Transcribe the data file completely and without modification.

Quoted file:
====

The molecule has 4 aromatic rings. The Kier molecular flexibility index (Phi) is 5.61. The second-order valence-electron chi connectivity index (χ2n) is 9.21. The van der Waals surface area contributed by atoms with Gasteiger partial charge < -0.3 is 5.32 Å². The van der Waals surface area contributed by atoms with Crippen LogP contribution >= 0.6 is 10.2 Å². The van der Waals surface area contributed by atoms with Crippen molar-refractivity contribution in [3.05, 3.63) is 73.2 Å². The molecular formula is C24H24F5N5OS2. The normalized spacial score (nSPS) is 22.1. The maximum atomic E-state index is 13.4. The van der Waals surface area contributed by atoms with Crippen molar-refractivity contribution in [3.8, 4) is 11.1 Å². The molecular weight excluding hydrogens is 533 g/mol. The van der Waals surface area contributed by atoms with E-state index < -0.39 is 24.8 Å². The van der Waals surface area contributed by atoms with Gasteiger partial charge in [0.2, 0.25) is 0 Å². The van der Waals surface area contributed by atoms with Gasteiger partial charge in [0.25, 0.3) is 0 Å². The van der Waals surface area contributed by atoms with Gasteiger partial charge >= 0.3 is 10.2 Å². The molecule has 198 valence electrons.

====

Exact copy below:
The molecule has 4 aromatic rings. The Kier molecular flexibility index (Phi) is 5.61. The second-order valence-electron chi connectivity index (χ2n) is 9.21. The van der Waals surface area contributed by atoms with Gasteiger partial charge < -0.3 is 5.32 Å². The van der Waals surface area contributed by atoms with Crippen LogP contribution >= 0.6 is 10.2 Å². The van der Waals surface area contributed by atoms with Crippen molar-refractivity contribution in [3.05, 3.63) is 73.2 Å². The molecular formula is C24H24F5N5OS2. The normalized spacial score (nSPS) is 22.1. The maximum atomic E-state index is 13.4. The van der Waals surface area contributed by atoms with Crippen molar-refractivity contribution in [3.8, 4) is 11.1 Å². The molecular weight excluding hydrogens is 533 g/mol. The van der Waals surface area contributed by atoms with E-state index < -0.39 is 24.8 Å². The van der Waals surface area contributed by atoms with Gasteiger partial charge in [0.2, 0.25) is 0 Å². The van der Waals surface area contributed by atoms with Gasteiger partial charge in [0.25, 0.3) is 0 Å². The van der Waals surface area contributed by atoms with Gasteiger partial charge >= 0.3 is 10.2 Å². The molecule has 198 valence electrons.